There exists a fertile space in between contemporary dance and performance art. It's kind of like a petri dish bubbling away in a warm laboratory – sometimes you peer in and see something immensely exciting. Sometimes it's weird forms that you don't recognize and you think: "What even is this in here?" Sometimes it can be scary, or disconcerting. In these moments, it's helpful to remind yourself of the number one job of the petri dish; growing culture. Festival Quartiers Danses presented a double bill last night that did exactly that.

The evening opened with The Eventual De-expression of RGS2 by Yvonne Coutts of Ottawa Dance Directive.

The performance begins with the house lights still up. Debris covers the stage – cords everywhere, a clothes rack with a fluffy white coat looking for all the world like a decapitated poodle. An industrial ladder straddles upstage right with a feather-covered light fixture glowing between its legs. A bearded man in a suit methodically goes about tying a piece of fishing line to a standing snare drum and holds it taut, outstetched. He pulls out a cello bow and a woman appears, barefoot in a spangly evening gown. And so begins a conversation between the two. The dancer, Kay Kenney, sits on the floor in front of a floor lamp and executes a series of ritualistic movements; grabbing her own face and manipulating it side to side. The tempo changes as her musician cohort Jesse Stewart switches to percussion. Kenney lets herself tune in with the tappa tappa tap of the snare drum, her head bobbing around until it reads as meditation. The arms are a blur. Her face is a meaningful blank.

It felt funny to watch The Eventual De-expression of RGS2 in a buttoned-up proscenium arch theatre in Place des Arts. We could have been sitting in a smokey cross-disciplinary DIY space somewhere in Mile Ex, sipping lukewarm cans of PBR. Actually this piece belongs anywhere, it's one of those works where the context (black box theatre, white box gallery, performance lab, dark alleyway) shapes how a person might engage with it.

The second piece, Mere Human from MAYDAY's Mélanie Demers, featured five dancers. One, who looked like a beardy-but-well-coiffed version of Joseph Gordon-Levitt, starts spouting off a bitchy stream of invective smothered in a peppery pop-culture sauce.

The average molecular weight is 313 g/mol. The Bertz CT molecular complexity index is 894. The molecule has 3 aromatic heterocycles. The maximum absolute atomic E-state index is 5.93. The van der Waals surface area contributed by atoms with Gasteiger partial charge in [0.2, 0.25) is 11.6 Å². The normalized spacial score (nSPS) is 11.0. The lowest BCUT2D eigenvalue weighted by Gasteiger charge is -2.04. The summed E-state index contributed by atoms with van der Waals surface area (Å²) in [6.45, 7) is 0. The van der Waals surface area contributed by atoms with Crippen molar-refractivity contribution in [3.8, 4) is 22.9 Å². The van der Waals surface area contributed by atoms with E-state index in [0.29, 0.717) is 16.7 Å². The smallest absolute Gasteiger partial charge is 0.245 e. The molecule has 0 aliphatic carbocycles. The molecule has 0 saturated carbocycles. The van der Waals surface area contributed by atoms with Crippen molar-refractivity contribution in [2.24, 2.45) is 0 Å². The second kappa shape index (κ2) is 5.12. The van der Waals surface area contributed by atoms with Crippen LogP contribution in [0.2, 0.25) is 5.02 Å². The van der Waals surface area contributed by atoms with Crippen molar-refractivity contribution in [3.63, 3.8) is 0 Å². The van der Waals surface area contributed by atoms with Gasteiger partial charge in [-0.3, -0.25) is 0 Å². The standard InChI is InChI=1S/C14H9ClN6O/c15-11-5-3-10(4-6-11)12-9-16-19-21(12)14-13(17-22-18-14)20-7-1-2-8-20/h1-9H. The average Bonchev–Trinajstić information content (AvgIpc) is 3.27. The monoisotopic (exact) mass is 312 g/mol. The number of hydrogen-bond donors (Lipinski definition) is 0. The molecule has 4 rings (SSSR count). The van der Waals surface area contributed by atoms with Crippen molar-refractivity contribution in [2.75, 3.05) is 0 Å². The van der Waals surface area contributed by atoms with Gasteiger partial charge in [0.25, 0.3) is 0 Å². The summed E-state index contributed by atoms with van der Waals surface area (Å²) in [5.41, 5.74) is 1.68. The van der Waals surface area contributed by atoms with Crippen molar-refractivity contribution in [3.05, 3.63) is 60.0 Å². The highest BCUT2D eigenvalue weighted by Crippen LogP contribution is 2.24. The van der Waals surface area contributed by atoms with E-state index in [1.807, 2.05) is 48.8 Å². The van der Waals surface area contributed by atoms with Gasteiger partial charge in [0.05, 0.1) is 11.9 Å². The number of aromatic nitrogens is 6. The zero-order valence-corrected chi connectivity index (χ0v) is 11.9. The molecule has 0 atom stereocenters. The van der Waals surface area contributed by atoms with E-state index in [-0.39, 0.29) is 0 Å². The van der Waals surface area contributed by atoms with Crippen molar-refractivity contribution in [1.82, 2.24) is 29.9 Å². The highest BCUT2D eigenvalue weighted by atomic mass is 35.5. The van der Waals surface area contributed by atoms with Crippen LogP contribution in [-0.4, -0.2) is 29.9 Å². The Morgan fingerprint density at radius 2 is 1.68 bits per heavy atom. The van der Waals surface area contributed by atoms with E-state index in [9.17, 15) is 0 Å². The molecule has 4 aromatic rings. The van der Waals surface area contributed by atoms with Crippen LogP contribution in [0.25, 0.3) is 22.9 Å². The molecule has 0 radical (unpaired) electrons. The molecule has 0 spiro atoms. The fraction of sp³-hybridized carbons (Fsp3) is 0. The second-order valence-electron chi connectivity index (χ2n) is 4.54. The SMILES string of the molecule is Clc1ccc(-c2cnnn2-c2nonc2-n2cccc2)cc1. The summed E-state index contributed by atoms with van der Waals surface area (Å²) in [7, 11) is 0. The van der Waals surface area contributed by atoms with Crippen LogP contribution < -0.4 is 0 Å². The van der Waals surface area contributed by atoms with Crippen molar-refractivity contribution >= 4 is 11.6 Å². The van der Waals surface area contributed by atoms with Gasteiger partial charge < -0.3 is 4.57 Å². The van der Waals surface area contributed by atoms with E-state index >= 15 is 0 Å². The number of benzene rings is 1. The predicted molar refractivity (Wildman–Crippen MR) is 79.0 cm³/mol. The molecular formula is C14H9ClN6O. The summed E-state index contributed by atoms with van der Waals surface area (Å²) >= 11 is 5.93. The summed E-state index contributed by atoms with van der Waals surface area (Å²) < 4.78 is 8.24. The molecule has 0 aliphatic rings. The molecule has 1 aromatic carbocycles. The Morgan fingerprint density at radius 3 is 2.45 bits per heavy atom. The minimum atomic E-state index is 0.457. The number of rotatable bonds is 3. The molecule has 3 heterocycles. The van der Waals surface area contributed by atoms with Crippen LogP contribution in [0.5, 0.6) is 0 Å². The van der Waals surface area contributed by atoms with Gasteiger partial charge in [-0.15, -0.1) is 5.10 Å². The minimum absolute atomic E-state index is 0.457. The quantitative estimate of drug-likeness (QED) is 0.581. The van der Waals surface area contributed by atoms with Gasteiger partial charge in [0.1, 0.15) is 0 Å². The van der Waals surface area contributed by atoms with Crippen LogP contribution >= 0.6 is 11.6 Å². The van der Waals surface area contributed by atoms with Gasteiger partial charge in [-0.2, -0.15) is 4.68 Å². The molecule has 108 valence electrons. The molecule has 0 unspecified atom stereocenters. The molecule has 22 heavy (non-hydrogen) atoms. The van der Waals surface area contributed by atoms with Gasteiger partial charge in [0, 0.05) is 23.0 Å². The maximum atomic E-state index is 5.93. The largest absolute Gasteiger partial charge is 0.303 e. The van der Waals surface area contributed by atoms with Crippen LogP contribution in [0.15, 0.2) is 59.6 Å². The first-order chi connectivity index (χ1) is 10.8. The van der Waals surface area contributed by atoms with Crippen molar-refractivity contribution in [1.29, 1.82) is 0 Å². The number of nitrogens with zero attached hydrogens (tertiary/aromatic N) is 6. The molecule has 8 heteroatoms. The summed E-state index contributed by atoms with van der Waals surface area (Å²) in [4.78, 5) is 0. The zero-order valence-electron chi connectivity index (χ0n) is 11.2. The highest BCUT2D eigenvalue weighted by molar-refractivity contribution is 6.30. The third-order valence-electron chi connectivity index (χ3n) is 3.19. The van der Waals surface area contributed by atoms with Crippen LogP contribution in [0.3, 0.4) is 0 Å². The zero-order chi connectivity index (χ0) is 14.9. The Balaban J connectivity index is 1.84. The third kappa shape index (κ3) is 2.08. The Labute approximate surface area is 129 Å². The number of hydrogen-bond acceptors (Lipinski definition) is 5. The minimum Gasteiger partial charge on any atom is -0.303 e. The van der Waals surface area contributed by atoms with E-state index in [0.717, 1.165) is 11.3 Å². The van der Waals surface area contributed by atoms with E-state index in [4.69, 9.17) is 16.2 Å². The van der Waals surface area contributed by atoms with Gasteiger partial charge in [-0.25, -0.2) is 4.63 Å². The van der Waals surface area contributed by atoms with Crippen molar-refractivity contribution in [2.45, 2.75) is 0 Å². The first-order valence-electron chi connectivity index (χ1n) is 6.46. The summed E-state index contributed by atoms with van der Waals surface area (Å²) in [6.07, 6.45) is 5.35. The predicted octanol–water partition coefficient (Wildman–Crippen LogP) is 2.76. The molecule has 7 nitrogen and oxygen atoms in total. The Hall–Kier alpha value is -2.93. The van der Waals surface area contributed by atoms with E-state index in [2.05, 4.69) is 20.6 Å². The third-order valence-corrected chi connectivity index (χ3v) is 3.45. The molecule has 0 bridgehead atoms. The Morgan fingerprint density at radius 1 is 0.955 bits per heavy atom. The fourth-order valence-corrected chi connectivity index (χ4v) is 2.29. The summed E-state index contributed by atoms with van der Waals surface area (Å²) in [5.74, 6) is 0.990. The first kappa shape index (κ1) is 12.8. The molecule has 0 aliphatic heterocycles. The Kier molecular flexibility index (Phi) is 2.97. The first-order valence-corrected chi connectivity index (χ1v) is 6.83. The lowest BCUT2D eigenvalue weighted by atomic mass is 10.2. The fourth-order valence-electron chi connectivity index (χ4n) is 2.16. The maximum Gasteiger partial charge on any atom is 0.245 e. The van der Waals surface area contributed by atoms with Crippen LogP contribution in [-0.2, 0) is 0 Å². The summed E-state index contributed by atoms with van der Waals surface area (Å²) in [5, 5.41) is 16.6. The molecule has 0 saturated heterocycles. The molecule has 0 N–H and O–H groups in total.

“We are lions tigers and bears and you are a bunch of puppy dogs. We are in the best shape of our lives and you... you're looking kind of chunky.”

(pointing to himself) “Princess Diana.” (pointing to the audience) “Lindsay Lohan.”

The vocal bravado was at odds with the dancers' listless staggering around the stage. Their legs bending like rubber, they gave an artful stumble followed by an “et voila” of posturing and show-offy arms. As the piece gained momentum, we began to see the internal dynamics emerge between the dancers as they paired off to unpack darker corners of the choreography. They smooshed their faces together, threw each other on the floor, partnered ferociously. It was extremely physical and the dancers' technique was very solid– something that unfortunately doesn't always happen with choreography that sits on the avant-garde end of the spectrum.

Mere Human was poetic and deeply personal; a little microcosm of society trying to navigate the intricities of life as best they can. The performers did an admirable job walking the wobbly line between studied artifice and authenticity. To be vulnerable and brazen at the same time is not an easy feat, but Jasmine Inns, Kay Kenney, Marilou Lepine, Simon Renaud and Riley Sims managed it, and managed it well.

In the warm darkness of Cinquieme Salle, the audience stared into the nutrient agar and waited for a eureka moment in the petri dish. We were in luck this time.